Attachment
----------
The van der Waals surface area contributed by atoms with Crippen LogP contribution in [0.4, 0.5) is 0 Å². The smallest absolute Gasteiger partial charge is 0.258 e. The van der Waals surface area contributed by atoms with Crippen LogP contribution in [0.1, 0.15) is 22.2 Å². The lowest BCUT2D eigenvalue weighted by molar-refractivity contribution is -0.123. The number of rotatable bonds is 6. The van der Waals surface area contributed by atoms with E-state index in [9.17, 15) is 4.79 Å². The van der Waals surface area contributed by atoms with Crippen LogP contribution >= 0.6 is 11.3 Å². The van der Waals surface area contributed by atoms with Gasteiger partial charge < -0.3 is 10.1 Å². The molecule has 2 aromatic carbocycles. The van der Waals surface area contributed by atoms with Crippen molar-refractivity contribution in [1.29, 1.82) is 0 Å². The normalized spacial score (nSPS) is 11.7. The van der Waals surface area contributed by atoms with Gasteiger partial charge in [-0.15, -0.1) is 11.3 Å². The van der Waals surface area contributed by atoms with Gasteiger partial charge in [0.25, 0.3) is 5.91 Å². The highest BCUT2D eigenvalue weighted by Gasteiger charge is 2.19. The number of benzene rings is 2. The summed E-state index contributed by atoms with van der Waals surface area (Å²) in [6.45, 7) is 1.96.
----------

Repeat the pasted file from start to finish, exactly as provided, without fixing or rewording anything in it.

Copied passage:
The van der Waals surface area contributed by atoms with Crippen LogP contribution in [0.4, 0.5) is 0 Å². The smallest absolute Gasteiger partial charge is 0.258 e. The van der Waals surface area contributed by atoms with Crippen LogP contribution in [0.1, 0.15) is 22.2 Å². The lowest BCUT2D eigenvalue weighted by molar-refractivity contribution is -0.123. The number of rotatable bonds is 6. The van der Waals surface area contributed by atoms with E-state index in [9.17, 15) is 4.79 Å². The van der Waals surface area contributed by atoms with Crippen LogP contribution >= 0.6 is 11.3 Å². The van der Waals surface area contributed by atoms with Gasteiger partial charge < -0.3 is 10.1 Å². The molecule has 2 aromatic carbocycles. The van der Waals surface area contributed by atoms with Crippen molar-refractivity contribution in [1.29, 1.82) is 0 Å². The normalized spacial score (nSPS) is 11.7. The van der Waals surface area contributed by atoms with Gasteiger partial charge in [-0.15, -0.1) is 11.3 Å². The van der Waals surface area contributed by atoms with Gasteiger partial charge in [0.25, 0.3) is 5.91 Å². The highest BCUT2D eigenvalue weighted by Gasteiger charge is 2.19. The number of benzene rings is 2. The summed E-state index contributed by atoms with van der Waals surface area (Å²) in [6.45, 7) is 1.96.